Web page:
(My column as it appeared in Upmarket magazine week of June 3rd)
Whether you’re new to world of entrepreneurship, self-improvement, or the seasoned veteran who’s read all the books and been to all the seminars, one point is emphasized over and over again. Decisions.
If you want to reach your goals you must decide. If you want to do this or that you must decide. All relevant points of instruction, all meaningless if all you do is just decide. Granted you’ll be further along than most who’ll never decide to do anything but to go with the flow however that might not protect you from drifting right back next to them.
Decisions or the act of deciding is used by many as if it has the same meaning as choice. That’s not quite correct. To understand decisions you have to look at its roots or definition. Decision literally means to come to a conclusion or resolution after consideration to resolve something. In other words, once you decide you cut off from the other possibilities and move forward discarding all other choices that were possible as now irrelevant. Their only relevance to you from now on are memories to be used later in a self-evaluation process when looking back on whether your decisions were sound based on the choices and information present at the time.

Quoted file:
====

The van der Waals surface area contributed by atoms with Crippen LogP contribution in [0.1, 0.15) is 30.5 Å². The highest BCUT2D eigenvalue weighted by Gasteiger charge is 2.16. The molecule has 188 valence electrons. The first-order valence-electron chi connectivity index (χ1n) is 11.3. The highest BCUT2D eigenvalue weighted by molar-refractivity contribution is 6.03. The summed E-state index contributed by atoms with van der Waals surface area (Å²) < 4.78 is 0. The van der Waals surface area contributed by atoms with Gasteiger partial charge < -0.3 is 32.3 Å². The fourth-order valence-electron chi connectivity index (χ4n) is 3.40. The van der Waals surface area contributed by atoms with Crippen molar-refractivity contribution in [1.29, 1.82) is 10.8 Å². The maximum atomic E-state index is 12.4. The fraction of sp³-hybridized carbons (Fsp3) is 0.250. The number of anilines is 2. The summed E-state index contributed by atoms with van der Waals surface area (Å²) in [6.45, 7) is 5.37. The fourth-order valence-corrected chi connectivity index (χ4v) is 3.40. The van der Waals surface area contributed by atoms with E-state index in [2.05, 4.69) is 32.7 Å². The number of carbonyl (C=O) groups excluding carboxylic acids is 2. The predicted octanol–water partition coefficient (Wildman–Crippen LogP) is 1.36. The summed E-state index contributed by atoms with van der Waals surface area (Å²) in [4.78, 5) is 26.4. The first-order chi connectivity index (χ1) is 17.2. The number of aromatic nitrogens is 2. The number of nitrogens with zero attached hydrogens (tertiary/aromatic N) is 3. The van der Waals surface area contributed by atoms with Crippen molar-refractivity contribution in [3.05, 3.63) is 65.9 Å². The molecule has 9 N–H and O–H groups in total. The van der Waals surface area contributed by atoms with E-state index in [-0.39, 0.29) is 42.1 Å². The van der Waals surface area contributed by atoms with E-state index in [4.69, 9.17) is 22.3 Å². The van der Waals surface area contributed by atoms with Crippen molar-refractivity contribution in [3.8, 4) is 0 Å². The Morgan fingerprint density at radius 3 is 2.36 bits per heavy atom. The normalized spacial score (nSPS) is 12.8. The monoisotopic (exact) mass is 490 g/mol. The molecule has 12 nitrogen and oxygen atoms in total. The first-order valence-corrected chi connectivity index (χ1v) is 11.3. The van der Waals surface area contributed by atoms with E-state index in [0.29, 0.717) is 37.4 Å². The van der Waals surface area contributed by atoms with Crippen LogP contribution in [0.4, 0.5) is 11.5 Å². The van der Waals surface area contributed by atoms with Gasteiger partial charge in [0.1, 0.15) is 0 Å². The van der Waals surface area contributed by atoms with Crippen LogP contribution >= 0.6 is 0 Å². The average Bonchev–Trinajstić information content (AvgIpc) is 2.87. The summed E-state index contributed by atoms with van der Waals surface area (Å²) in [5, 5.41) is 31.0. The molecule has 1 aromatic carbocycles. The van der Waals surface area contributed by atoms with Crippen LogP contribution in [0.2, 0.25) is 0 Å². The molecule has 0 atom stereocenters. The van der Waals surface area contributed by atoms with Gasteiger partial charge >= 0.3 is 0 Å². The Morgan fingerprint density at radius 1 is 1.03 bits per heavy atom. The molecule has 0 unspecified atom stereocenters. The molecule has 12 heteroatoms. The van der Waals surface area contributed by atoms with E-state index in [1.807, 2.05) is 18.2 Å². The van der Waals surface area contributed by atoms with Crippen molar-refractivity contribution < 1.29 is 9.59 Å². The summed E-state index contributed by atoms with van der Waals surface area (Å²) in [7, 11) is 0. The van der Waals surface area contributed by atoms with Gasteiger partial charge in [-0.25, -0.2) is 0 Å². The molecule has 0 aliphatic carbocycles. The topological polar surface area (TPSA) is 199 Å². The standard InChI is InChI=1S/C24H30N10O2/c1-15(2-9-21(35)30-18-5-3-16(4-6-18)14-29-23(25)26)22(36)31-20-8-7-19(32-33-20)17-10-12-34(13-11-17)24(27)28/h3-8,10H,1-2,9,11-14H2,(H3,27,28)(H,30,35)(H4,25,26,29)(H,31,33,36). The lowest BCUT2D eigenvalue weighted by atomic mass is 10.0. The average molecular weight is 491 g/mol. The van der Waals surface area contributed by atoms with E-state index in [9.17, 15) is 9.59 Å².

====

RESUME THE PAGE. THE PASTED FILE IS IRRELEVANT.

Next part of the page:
Choice is not quite the same. Let’s say someone has three balloons and asks if you want one. There are three different colors so you choose the green one. If the balloon pops and you want another only to find there’s not another green available you might just go with a blue one. The color was just a choice or a preference to what was available nothing more. Having the joy of the balloon was more important regardless of color. Making a decision that you will only play with a balloon that is green in color is quite different. If your balloon burst and there were no green left you would go without rather than pick from what might be a myriad of different colors available.
You might say the example sounds too simplistic or even childish, but how many play out the same scenario in their work or personal lives. The say they want a different work experience or environment so they’ll choose someplace that fits the criteria. Then the balloon bursts and now they mindlessly go rushing back where they’ll now choose from whatever happens to be left. Might not be as happy with this one, but hey it’s all there was to choose from. And now they’ll live as to not take many chances with this one. There might be even less to choose from next time. And so goes the progression of reducing expectations, risk, enjoyment, and more.
Deciding on what you want and not settling is well worth the price because unlike most you will never be envious when you see someone who may have more than you. Someone might show up at a party touting and bragging they have 75 balloons, but if none of them are green who cares. You made the decision that you are not going to settle for what others have regardless. You want what you want and decided that it was worth the price of pursuit because that’s where the real fun comes from.
© 2012 Mark St.Cyr